Washington's home sales are down, and the dip is more pronounced in the Central Puget Sound region, which has the lion's share of the state's...

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Washington’s home sales are down, and the dip is more pronounced in the Central Puget Sound region, which has the lion’s share of the state’s housing transactions.

Compared with the same period a year ago, sales of existing homes were off more than a third in King, Snohomish and Pierce counties, the Washington Center for Real Estate Research reported Tuesday. The research does not include new homes.

The trend was generally repeated in prices, with the median price of resale homes dropping more in Central Puget Sound — except for King County — than in the state as a whole, the research center at Washington State University, found.

In the first three months of this year, existing home sales dropped 31.8 percent in King County, 35.6 percent in Pierce, and 34.8 percent in Snohomish County, compared with a year earlier. The statewide average was 29.7 percent.

Those three counties accounted for 44 percent of the state’s 97,630 first-quarter home sales.

Across Puget Sound, Kitsap County fared slightly better, with sales off 26.2 percent.

On a seasonally adjusted basis, first-quarter sales were down in three of the four counties compared with the last quarter of 2007, showing that the slide has not stopped.

King County sales slipped 1.9 percent from the fourth quarter; Snohomish County slid 5.1 percent; and Pierce fell 2.8 percent. Kitsap sales increased 2.5 percent quarter to quarter.

Despite national reports suggesting few homes are being sold, about 98,000 units were sold statewide, similar to the number of sales a decade ago, the center noted in a news release.

“Washington’s annual sales decline was marginally greater than nationally, but the state’s markets remained more robust than many areas in the West,” the report said.

Still, first-quarter sales declined from the year-earlier quarter in 36 of the state’s 39 counties.

Those showing gains were Columbia, Skamania and Wahkiakum. Each had fewer than 250 sales from January through March.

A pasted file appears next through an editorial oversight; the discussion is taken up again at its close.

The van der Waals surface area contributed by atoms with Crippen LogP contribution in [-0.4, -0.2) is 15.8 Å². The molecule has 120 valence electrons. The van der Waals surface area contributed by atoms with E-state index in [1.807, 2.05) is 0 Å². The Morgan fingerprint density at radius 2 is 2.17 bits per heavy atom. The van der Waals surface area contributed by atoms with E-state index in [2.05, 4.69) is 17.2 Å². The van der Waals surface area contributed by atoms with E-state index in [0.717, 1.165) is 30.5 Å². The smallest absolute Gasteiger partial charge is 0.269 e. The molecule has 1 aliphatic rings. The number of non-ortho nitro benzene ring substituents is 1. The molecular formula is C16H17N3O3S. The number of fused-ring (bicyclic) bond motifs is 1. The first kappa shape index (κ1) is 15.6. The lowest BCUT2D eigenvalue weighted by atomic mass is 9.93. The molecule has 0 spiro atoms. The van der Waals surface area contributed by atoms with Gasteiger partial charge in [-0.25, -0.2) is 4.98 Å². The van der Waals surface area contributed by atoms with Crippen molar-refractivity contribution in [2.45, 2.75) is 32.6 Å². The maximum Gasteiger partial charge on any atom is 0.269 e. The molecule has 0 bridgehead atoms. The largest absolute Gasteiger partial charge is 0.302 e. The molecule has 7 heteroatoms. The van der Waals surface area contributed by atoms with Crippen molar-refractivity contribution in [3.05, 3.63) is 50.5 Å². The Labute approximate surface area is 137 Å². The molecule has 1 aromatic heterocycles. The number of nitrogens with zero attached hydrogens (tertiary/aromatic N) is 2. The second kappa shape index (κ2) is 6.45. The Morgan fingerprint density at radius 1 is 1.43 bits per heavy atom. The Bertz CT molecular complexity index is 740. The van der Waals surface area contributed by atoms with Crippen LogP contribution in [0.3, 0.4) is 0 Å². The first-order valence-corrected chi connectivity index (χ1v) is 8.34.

King County’s median existing-home price dipped 1.1 percent in the first quarter compared with a year earlier. But the drop was less than the state average, a decline of 2.4 percent, and markedly less than in surrounding counties. The median price for King was $435,000. (Median means half the homes sold for more, half for less.)

Snohomish County’s median price was $352,700, reflecting a 4.7 percent decline. Pierce County’s median fell 6 percent to $265,000, while Kitsap County showed the biggest price decrease in the Central Puget Sound region — down 7 percent to $266,000.

Twenty counties posted median price increases, led by Chelan and its Wenatchee area, where prices rose 11.8 percent.

“During softer markets, those households purchasing homes are finding bargains in the marketplace, which allows them to buy more home for the money,” said Glenn Crellin, research-center director.

“The total amount spent may be increasing, but the quality is also increasing, and the median masks some potential price weakness.”

Affordability is still a problem. The average King County buyer had just 76.6 percent of the income necessary to buy the average house, the center found. First-time buyers had just 42.7 percent.

While the center doesn’t chart the price of new homes in its quarterly snapshot, it does track building permits, which fell 46.7 percent statewide in the first quarter compared with the year-earlier quarter.

Permits were down 44.2 percent in King County, 46.7 percent in Snohomish County, 51.6 percent in Pierce and 32.6 percent in Kitsap.

Elizabeth Rhodes: erhodes@seattletimes.com